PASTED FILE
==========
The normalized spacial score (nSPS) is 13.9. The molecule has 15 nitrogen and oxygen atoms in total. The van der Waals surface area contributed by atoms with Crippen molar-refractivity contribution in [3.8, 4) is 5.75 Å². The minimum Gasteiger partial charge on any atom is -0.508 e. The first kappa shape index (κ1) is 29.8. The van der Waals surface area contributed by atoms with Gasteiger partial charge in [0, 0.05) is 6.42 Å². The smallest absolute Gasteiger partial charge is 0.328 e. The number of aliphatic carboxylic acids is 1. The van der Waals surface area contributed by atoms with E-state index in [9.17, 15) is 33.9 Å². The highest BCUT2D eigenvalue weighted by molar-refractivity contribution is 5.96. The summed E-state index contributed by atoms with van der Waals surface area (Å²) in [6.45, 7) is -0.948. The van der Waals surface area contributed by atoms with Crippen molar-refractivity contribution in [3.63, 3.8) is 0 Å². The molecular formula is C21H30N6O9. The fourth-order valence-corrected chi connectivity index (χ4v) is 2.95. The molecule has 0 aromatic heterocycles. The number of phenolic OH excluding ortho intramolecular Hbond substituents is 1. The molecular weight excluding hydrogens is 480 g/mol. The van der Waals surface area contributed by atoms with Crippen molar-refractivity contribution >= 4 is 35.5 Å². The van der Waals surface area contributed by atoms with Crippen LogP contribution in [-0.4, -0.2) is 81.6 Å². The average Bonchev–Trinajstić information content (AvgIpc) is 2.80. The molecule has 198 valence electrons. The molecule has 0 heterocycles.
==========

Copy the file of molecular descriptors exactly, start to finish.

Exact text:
The normalized spacial score (nSPS) is 13.9. The molecule has 15 nitrogen and oxygen atoms in total. The van der Waals surface area contributed by atoms with Crippen molar-refractivity contribution in [3.8, 4) is 5.75 Å². The minimum Gasteiger partial charge on any atom is -0.508 e. The first kappa shape index (κ1) is 29.8. The van der Waals surface area contributed by atoms with Gasteiger partial charge in [0, 0.05) is 6.42 Å². The smallest absolute Gasteiger partial charge is 0.328 e. The number of aliphatic carboxylic acids is 1. The van der Waals surface area contributed by atoms with E-state index in [9.17, 15) is 33.9 Å². The highest BCUT2D eigenvalue weighted by molar-refractivity contribution is 5.96. The summed E-state index contributed by atoms with van der Waals surface area (Å²) in [6.45, 7) is -0.948. The van der Waals surface area contributed by atoms with Crippen molar-refractivity contribution in [3.63, 3.8) is 0 Å². The molecular formula is C21H30N6O9. The fourth-order valence-corrected chi connectivity index (χ4v) is 2.95. The molecule has 0 aromatic heterocycles. The number of phenolic OH excluding ortho intramolecular Hbond substituents is 1. The molecular weight excluding hydrogens is 480 g/mol. The van der Waals surface area contributed by atoms with Crippen molar-refractivity contribution >= 4 is 35.5 Å². The van der Waals surface area contributed by atoms with Crippen LogP contribution in [-0.4, -0.2) is 81.6 Å². The average Bonchev–Trinajstić information content (AvgIpc) is 2.80. The molecule has 198 valence electrons. The molecule has 0 heterocycles.